Even disease and new born babies don’t stop Tom Shaw! The build continues!
Slow Harley Progress… Blame the Bug and the Baby!
Unfortunately work on the Sportster has slowed down a lot recently. Contracting the dreaded coronavirus, and then the birth of my lovely daughter have really gotten in the way of precious time spent in the garage! I am still managing to get in there now and again though, so here is what I have been up to…
So what have I done?
Firstly, cutting down the cam cover on the engine. This is a fairly common modification you see on custom Sportsters, and one that I wanted to try. A trick that I use when taking a series of bolts out of a part like this, is to stick them all in a piece of cardboard and simulate the rough positions that they actually sit in. You will thank yourself when you come to put them back in weeks later when any memory of where each bolt fits has long gone.
Out with the cardboard and the scissors
Out with the beloved grinder again
With the cover completely separated from the engine, I put some masking tape on it for two reasons; it adds a bit of protection to any parts I don’t want marked and it makes marking up my cutting lines much easier. With that done, I took an angle grinder to it. Once I have got most of the meat off, I used the cutting disc and then a flapper disc to finesse off the finer parts to get the cover into the shape I wanted. Finally I used a file and my trusty cordless die grinder to sand away all of the horrible marks I had made on it. I haven’t decided whether I will paint or polish this cover yet, but for now it’s done.
Wheelie good bit:
Also you will be pleased to hear, I have finally got my wheels built up. I gave the parts from the original rear wheel, my new wide glide parts for the front wheel, and some Pirelli MT60 RS tyres to Second City Cycles so they could put them together. Some people enjoy having a go at building spoked wheels themselves, but for me I’d rather feel reassured that an experienced expert has done it right. I got the hubs and rims powder coated black, and added chrome spokes. The result was fantastic. I must say I am really pleased with how the wheels look.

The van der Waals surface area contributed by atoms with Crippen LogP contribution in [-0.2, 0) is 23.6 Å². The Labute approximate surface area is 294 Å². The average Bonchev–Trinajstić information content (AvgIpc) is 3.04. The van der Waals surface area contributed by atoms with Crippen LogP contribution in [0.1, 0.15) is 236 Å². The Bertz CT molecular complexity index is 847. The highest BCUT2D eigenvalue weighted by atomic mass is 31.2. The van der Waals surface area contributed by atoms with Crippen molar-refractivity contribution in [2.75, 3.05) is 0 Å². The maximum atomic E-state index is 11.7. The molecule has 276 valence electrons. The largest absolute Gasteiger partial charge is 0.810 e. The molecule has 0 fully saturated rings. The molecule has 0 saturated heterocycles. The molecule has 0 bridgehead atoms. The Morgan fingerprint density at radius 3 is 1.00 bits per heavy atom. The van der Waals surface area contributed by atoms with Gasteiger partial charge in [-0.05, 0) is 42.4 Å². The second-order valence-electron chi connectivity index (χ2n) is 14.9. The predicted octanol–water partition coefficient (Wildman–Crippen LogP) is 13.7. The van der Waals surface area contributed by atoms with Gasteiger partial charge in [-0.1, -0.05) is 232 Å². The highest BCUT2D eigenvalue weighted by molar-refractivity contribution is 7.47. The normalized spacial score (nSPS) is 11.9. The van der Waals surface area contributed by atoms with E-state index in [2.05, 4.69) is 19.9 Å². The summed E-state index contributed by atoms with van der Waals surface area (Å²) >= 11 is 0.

It takes two…
Major landmark of any bike build
The first thing I did was stick them on the bike. For me, getting the wheels on is a critical part of the build (obviously it needs wheels, duh!) as it sets the stance of the bike: |I like to have this in place early as it helps me with making lots of the other parts. This goes back to what I was saying before about making parts that not just fit and look great, but complement the build so the motorcycle looks good as a whole when you stand back to admire it.
Having the wheels on will let me see how the frame sits relative to the ground and therefore if I need to adjust the level of the forks. Other things it influences are stuff you may not even think about, like the angle of the tank or the line of the exhausts, or at what angle I should weld that bracket at, etc.
Finally, I just want to ride it now!
For now though, the bike will have to stay on the bench until I make some spacers for the front wheel. Once these are in place I can roll the bike down onto the floor. Then maybe I could even out into the sunlight for a good look round. When building bikes in a confined space (shed, garage, etc) you forget that the motorcycle will often be viewed from much further away. So I think that it is good practice to do this as much as possible. On first glance, the front end looks like it may be sitting a little high. This is not a huge problem: It just means that I will have to lower the front forks slightly to get it sitting nice and level.
Waiting for new bits!
It’s great that I have hit this milestone. However I am already itching to get cracking with the next bit of fabrication. I have bought some fat-bob style tanks that I intend to skinny down and make fit. In addition I have bought all the parts to build my own custom stainless exhaust system. Let the fun begin!
Editor’s note: Really looking forward to Part 6 When disease and nappies allow!
Words and Pictures: Tom Shaw
Read the other parts in this excellent series:
- Building a bespoke Harley custom – Part 1
- Building a bespoke Harley custom – Part 2
- Building a bespoke Harley custom – Part 3
- Building a bespoke Harley custom – Part 4
- Building a bespoke Harley custom – Part 5
- Building a bespoke Harley custom – Part 6
- Building a bespoke Harley custom – Part 7